Thanks for sharing



P.S. My guess for the thing on the trailers is some kind of water tub kinda like sorta thing. Thanks again-good ride report.
 

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Thanks for sharing your ride with us. Nice report of a nice ride. Your stream crossing was much less eventfull than the NorCal 150 ride.



Joemama
 

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hey I might not get my feet wet on that creek crossing!

beautiful ride report! thanks for the great descriptions of the area.



the bull snake is the same species we have called the gopher snake. beautiful and very helpful maintaining rodents and harmless.



did you need you extra gas, or with the xt350 did you make 200+miles?
 

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Great pics and report. Laughed at your "stream" crossing.....
 

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Discussion Starter #19
Boy, that sure is some interesting stuff at the old mine. I would never have guessed the owners would have left some big old dump trucks, but I imagine they were broke down or something. This is just some amazing stuff for someone interested in old mine sites like you and I...and the road to get there was pretty scenic as well. My wife would be disappointed in the creek crossing. She needs water. I thought that short video was pretty funny comparing to what the NoCal guys had to go through. I'll be chuckling over this one for a while. Oh, and the green "real deal"...copper?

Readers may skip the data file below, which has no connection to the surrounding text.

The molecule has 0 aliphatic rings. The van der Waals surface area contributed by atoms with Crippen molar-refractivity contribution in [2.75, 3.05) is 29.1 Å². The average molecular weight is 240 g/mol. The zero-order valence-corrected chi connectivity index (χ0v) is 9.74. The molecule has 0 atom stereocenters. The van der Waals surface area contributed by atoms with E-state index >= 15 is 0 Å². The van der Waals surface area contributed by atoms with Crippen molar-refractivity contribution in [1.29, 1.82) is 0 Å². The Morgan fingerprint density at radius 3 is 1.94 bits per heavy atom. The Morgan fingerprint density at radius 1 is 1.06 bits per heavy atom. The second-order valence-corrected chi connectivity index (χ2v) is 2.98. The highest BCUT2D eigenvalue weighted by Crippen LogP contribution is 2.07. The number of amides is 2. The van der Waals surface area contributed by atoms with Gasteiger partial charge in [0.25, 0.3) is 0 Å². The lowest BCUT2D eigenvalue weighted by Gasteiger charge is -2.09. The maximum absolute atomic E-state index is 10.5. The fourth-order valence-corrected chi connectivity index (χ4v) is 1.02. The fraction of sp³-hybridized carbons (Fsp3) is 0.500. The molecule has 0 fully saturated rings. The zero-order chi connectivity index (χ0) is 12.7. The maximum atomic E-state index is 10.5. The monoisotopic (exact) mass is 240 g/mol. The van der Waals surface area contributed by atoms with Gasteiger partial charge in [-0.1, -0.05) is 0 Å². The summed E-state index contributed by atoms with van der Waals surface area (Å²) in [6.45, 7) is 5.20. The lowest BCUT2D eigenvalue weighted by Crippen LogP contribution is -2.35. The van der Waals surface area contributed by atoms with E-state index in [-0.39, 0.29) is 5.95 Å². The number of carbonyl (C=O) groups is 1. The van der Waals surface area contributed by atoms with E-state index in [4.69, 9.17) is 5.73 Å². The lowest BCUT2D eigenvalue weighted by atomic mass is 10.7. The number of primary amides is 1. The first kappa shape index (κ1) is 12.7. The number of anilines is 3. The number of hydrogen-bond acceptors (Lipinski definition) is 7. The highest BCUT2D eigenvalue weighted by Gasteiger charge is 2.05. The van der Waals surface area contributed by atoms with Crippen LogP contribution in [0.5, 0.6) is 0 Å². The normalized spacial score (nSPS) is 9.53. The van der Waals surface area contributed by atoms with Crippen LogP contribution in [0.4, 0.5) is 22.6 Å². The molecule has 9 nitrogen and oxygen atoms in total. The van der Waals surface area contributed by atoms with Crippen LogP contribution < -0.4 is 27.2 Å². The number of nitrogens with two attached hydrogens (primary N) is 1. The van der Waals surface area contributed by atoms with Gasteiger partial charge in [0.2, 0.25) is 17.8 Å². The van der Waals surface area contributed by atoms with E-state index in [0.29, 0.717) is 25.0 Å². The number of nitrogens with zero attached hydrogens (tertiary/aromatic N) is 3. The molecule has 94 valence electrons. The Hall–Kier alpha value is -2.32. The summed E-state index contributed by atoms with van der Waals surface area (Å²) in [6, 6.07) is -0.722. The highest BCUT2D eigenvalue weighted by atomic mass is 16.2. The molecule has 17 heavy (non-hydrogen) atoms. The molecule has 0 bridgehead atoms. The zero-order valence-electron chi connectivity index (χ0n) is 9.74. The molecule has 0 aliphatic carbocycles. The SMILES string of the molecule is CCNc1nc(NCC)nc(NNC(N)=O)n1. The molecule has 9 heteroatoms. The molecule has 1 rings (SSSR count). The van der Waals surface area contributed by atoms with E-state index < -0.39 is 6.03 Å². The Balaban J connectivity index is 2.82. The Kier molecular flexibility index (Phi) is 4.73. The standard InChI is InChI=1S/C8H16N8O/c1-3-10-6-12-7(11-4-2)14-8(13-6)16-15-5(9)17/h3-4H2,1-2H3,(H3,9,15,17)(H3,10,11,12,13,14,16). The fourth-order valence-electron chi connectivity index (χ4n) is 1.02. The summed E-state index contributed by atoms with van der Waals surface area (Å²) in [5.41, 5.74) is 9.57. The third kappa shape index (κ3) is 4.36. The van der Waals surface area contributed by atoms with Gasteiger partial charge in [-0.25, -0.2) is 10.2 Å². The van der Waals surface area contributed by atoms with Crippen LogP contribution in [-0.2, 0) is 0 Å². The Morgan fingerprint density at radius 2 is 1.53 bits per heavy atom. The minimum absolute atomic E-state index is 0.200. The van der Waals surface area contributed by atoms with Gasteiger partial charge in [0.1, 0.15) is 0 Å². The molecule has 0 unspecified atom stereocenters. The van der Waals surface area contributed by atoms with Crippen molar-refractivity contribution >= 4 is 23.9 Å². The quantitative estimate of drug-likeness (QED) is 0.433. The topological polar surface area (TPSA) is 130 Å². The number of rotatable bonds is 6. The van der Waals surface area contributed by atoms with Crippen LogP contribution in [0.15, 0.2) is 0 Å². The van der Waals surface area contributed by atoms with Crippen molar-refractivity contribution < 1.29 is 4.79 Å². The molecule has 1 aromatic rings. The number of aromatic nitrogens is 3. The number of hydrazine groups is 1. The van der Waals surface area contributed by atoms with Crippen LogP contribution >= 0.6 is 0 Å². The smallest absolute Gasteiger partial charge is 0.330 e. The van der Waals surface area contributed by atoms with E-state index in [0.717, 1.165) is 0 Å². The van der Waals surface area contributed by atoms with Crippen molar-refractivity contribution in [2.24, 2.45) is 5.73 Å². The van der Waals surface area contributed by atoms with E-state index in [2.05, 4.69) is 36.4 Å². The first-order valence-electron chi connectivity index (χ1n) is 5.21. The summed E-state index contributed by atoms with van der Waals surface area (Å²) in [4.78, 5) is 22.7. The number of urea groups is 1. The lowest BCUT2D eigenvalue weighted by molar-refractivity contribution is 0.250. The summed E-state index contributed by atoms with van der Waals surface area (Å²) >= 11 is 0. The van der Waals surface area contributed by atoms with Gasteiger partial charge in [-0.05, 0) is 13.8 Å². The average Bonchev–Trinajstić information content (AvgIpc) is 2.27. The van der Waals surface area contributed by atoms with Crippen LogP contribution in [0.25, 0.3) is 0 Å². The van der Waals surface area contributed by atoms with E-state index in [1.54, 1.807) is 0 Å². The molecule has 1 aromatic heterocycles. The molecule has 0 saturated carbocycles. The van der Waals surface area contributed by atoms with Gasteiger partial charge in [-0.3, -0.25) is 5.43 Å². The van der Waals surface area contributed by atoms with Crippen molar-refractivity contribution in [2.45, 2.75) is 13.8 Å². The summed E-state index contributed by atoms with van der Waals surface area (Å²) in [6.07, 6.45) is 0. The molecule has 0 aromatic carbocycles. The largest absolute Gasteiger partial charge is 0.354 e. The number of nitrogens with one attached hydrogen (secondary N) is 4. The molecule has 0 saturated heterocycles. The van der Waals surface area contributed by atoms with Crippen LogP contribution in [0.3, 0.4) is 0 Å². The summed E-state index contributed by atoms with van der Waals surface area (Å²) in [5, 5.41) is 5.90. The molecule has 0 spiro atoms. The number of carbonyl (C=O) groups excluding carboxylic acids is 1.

Thanks for sharing



P.S. My guess for the thing on the trailers is some kind of water tub kinda like sorta thing. Thanks again-good ride report.


Thanks, Admiral. The mine itself is private property. If the owner ever decides to clean it up there is probably a small fortune in scrap metal with prices the way they are now. But, he would face the same problem they had in the early days - getting it out of there. The green rock is indeed copper ore. Also, you get the prize for correctly guessing that the thing on the trailer is a water tank, the kind used for watering cattle. As you noticed, the tank is big enough that it would be too big vertically or horizontally to transport if it were one piece. So, it was made in two pieces, with the intent it would be assembled on site.